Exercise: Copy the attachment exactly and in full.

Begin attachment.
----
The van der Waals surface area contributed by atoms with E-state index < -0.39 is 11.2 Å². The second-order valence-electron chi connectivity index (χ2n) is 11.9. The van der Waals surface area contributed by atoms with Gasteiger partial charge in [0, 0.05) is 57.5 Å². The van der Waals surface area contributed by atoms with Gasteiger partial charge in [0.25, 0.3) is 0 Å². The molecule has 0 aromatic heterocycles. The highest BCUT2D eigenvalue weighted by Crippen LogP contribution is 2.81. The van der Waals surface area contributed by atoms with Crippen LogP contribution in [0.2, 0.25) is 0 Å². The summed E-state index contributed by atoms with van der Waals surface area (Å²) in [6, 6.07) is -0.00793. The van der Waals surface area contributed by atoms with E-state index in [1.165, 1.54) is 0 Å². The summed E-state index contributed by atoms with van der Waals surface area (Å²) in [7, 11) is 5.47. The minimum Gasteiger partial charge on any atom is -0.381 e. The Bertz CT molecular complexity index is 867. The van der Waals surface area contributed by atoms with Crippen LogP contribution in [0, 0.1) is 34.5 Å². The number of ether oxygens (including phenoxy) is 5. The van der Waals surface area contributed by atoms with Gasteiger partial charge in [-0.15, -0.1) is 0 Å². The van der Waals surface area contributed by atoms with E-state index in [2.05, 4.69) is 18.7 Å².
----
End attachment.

The van der Waals surface area contributed by atoms with E-state index < -0.39 is 11.2 Å². The second-order valence-electron chi connectivity index (χ2n) is 11.9. The van der Waals surface area contributed by atoms with Gasteiger partial charge in [0, 0.05) is 57.5 Å². The van der Waals surface area contributed by atoms with Gasteiger partial charge in [0.25, 0.3) is 0 Å². The molecule has 0 aromatic heterocycles. The highest BCUT2D eigenvalue weighted by Crippen LogP contribution is 2.81. The van der Waals surface area contributed by atoms with Crippen LogP contribution in [0.2, 0.25) is 0 Å². The summed E-state index contributed by atoms with van der Waals surface area (Å²) in [6, 6.07) is -0.00793. The van der Waals surface area contributed by atoms with E-state index in [1.165, 1.54) is 0 Å². The summed E-state index contributed by atoms with van der Waals surface area (Å²) in [7, 11) is 5.47. The minimum Gasteiger partial charge on any atom is -0.381 e. The Bertz CT molecular complexity index is 867. The van der Waals surface area contributed by atoms with Crippen LogP contribution in [0, 0.1) is 34.5 Å². The number of ether oxygens (including phenoxy) is 5. The van der Waals surface area contributed by atoms with Gasteiger partial charge in [-0.15, -0.1) is 0 Å². The van der Waals surface area contributed by atoms with E-state index in [2.05, 4.69) is 18.7 Å².